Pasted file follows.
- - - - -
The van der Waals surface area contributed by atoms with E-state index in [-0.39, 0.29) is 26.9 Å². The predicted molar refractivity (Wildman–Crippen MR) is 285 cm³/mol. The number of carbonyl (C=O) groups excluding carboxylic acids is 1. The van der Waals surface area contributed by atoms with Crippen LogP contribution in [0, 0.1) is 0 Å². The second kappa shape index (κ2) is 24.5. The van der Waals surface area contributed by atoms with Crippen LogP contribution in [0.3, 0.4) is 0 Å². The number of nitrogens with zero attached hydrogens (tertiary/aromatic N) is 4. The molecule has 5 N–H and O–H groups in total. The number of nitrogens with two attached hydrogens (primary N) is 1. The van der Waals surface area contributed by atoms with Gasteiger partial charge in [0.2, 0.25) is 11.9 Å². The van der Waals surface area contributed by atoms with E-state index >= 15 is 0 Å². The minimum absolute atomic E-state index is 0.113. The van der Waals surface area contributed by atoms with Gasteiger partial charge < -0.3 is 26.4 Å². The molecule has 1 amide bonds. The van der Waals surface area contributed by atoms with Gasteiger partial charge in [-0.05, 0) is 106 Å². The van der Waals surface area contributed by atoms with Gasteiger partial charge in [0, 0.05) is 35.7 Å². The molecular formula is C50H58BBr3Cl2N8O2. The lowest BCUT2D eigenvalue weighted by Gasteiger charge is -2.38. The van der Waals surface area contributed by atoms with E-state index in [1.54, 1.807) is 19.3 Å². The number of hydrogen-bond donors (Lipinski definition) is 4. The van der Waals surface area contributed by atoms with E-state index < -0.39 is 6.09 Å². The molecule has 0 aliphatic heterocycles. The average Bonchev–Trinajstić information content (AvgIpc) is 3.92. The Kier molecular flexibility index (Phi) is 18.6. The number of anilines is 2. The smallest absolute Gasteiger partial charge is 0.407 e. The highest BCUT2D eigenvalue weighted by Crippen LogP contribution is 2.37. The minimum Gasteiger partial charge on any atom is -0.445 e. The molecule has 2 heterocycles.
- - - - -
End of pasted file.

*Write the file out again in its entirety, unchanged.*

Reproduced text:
The van der Waals surface area contributed by atoms with E-state index in [-0.39, 0.29) is 26.9 Å². The predicted molar refractivity (Wildman–Crippen MR) is 285 cm³/mol. The number of carbonyl (C=O) groups excluding carboxylic acids is 1. The van der Waals surface area contributed by atoms with Crippen LogP contribution in [0, 0.1) is 0 Å². The second kappa shape index (κ2) is 24.5. The van der Waals surface area contributed by atoms with Crippen LogP contribution in [0.3, 0.4) is 0 Å². The number of nitrogens with zero attached hydrogens (tertiary/aromatic N) is 4. The molecule has 5 N–H and O–H groups in total. The number of nitrogens with two attached hydrogens (primary N) is 1. The van der Waals surface area contributed by atoms with Gasteiger partial charge in [0.2, 0.25) is 11.9 Å². The van der Waals surface area contributed by atoms with E-state index >= 15 is 0 Å². The minimum absolute atomic E-state index is 0.113. The van der Waals surface area contributed by atoms with Gasteiger partial charge < -0.3 is 26.4 Å². The molecule has 1 amide bonds. The van der Waals surface area contributed by atoms with Gasteiger partial charge in [-0.05, 0) is 106 Å². The van der Waals surface area contributed by atoms with Gasteiger partial charge in [0, 0.05) is 35.7 Å². The molecular formula is C50H58BBr3Cl2N8O2. The lowest BCUT2D eigenvalue weighted by Gasteiger charge is -2.38. The van der Waals surface area contributed by atoms with E-state index in [1.54, 1.807) is 19.3 Å². The number of hydrogen-bond donors (Lipinski definition) is 4. The van der Waals surface area contributed by atoms with E-state index < -0.39 is 6.09 Å². The molecule has 0 aliphatic heterocycles. The average Bonchev–Trinajstić information content (AvgIpc) is 3.92. The Kier molecular flexibility index (Phi) is 18.6. The number of anilines is 2. The smallest absolute Gasteiger partial charge is 0.407 e. The highest BCUT2D eigenvalue weighted by Crippen LogP contribution is 2.37. The minimum Gasteiger partial charge on any atom is -0.445 e. The molecule has 2 heterocycles.